Once you start unit testing, you will find significant benefits to your design, throughput, quality and peace of mind. However it is not easy to start it in an organization that’s not used to it. Here are a number of practical tips:
First step: Make sure the motivation is there – as you will see down the list, this change (like most changes) will require the organization to invest time and work in it. Understand the current situation, understand the pains, get some statistics. There will usually be someone who tried writing unit tests – talk with them, try to understand the challenges. Have a kickoff meeting with the team, understand together why are you doing this and how will the process look like. Have a kickoff with management, you will definitely need their support, you need to be on the same page. Whenever it gets tough (it will), get back to this discussion.
Second step: Train the team – I think training should be minimal – just enough so people will understand what they’re going into. Most of the learning is on the job. I do one day training in which I teach the basics of unit tests in the specific technology (I had lately the opportunity of working with an organization in which I taught c# with visual studio tests, react/native with jest + testing library, angularjs with jest and java with junit). We do some TDD with mob programming and finish with unit tests on legacy code techniques.
At this point some people (highly motivated) may start experimenting. Help them.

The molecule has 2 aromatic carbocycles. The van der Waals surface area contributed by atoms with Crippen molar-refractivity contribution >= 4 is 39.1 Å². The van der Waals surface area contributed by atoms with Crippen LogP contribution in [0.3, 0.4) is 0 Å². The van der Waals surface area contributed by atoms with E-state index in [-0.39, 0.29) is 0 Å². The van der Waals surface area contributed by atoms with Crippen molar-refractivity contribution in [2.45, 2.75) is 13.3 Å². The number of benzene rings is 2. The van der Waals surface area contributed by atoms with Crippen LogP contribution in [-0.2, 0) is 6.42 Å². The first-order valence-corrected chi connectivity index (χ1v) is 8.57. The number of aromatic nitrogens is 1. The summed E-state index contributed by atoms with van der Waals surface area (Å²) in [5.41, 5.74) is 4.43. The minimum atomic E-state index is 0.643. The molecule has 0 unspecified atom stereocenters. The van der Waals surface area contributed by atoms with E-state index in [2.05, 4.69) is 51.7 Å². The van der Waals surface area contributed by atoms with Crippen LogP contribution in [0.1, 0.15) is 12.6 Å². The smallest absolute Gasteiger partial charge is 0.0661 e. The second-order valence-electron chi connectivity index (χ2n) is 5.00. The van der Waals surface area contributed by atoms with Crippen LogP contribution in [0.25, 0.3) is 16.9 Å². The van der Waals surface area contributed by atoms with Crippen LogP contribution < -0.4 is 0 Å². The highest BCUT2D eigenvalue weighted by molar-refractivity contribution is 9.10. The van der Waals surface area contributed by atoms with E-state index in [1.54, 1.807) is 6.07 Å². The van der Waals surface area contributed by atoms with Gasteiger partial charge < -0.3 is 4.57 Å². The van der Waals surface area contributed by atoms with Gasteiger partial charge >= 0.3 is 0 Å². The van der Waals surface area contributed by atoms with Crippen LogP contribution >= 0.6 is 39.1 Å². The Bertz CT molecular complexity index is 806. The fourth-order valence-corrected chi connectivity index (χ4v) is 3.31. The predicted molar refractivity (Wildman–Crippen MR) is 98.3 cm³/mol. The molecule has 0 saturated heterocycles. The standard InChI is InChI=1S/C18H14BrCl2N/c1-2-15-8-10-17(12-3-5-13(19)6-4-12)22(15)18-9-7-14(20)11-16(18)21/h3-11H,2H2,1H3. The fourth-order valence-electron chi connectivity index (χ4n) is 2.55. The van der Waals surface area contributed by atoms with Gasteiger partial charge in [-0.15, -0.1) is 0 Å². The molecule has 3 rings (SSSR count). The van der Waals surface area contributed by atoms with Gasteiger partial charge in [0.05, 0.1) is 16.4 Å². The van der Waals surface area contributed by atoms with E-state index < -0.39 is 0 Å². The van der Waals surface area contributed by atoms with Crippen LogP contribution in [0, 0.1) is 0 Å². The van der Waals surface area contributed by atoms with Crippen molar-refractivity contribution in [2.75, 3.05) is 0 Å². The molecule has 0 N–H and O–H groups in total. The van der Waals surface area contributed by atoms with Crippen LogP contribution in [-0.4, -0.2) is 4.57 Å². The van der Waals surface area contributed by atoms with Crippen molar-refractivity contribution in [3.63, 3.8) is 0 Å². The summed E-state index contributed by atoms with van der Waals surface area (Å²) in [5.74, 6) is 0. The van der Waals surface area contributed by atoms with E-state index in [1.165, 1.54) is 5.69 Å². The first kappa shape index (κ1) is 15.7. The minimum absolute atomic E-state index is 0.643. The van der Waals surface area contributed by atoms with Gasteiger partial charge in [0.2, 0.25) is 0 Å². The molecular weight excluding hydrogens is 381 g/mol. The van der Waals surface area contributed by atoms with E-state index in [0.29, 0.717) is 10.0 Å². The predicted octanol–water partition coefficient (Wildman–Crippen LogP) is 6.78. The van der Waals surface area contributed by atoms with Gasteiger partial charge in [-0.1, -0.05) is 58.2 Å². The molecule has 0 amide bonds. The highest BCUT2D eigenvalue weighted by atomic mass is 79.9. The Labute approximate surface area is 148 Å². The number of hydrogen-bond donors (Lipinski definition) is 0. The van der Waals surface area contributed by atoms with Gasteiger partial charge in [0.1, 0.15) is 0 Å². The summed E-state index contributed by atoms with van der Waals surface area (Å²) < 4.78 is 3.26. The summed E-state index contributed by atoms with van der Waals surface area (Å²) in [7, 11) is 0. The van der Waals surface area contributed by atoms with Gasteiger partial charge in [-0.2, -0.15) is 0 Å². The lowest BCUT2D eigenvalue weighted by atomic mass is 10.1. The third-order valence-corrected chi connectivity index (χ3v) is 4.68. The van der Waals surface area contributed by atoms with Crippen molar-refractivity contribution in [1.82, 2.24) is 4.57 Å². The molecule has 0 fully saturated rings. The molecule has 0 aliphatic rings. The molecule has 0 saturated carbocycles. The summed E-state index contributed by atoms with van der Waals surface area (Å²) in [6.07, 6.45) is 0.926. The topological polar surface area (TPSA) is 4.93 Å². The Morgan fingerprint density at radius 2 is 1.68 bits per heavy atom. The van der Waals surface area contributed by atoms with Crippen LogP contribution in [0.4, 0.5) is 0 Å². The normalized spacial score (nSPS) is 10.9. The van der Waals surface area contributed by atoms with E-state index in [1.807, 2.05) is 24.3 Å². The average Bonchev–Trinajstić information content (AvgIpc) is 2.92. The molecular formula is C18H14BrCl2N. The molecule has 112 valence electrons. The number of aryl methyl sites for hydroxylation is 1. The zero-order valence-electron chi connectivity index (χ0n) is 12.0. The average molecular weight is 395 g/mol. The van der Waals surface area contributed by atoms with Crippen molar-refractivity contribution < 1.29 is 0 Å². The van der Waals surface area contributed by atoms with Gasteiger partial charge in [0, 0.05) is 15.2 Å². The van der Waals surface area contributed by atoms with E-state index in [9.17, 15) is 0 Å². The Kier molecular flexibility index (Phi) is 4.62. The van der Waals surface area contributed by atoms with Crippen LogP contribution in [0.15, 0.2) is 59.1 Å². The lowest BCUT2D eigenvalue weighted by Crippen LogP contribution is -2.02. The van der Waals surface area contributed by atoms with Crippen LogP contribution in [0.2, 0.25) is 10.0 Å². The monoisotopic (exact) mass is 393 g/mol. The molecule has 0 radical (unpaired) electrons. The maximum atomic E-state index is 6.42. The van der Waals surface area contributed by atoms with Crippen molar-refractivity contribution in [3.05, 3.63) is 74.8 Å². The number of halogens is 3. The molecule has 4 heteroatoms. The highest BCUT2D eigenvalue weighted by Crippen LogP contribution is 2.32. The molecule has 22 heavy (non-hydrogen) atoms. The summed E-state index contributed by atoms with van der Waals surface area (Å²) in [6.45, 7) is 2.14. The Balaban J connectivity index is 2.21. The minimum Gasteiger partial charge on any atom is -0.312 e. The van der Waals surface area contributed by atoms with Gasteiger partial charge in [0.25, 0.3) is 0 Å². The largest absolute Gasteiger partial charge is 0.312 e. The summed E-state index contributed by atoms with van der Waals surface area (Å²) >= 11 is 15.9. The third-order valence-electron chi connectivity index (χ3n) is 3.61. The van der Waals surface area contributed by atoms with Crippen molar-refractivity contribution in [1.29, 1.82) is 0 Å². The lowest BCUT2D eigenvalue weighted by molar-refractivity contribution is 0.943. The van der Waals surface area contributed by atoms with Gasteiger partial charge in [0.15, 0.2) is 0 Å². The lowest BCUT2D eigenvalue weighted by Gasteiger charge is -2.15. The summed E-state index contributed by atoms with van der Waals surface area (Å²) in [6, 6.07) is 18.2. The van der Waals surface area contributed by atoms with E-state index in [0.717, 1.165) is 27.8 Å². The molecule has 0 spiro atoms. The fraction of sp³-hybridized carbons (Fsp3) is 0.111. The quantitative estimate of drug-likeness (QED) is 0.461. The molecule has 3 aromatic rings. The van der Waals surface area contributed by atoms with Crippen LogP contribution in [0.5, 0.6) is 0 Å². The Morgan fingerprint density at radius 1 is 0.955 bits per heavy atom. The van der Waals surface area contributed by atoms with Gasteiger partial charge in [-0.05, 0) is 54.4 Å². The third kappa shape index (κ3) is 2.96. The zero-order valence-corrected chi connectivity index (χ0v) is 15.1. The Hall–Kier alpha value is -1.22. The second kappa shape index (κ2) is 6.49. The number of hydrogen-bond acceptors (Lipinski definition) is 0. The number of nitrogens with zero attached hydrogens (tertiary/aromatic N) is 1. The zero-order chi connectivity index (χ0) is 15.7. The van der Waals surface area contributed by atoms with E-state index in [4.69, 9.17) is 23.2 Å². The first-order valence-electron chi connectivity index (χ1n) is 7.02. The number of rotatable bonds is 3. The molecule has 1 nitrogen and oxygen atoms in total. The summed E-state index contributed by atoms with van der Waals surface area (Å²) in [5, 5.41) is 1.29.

Third step: Open roads in the legacy code – adding tests to legacy code is difficult at the beginning. Pair with motivated individuals to crack it up, find patterns to use on their legacy code (see my video about this: English / Hebrew). Sometimes you’ll need utilities, sometimes you’ll need to do some refactoring to allow people to start work.
Are people starting to write tests? Sometimes they do.
Fourth step: Pair with developers – We had the training, we opened up the roads, now it is time to start moving the ship. Experience tells me I need to sit with almost all developers and pair with them, writing their first tests. Only when you do that realization seeps in. There are many A-Ha moments, I like it.
You would expect people to start writing unit tests by this time. However change is very difficult. Remember at the beginning writing unit test is an additional effort. It returns the investment very fast but it is an additional effort.
Fifth step: Let developers write unit tests without you – this is where, together with the team, we start adding the tests gently into the definition of done. They must do it without you, they must wrestle with the legacy code to get it moving. Like other technological challenges, you need some intensiveness to grasp it. This is the difficult part.
The first time you change code that already has unit tests is a magical moment. The tests tell you the story in simple words, they guide you and keep you safe. The time and sweat were worth it.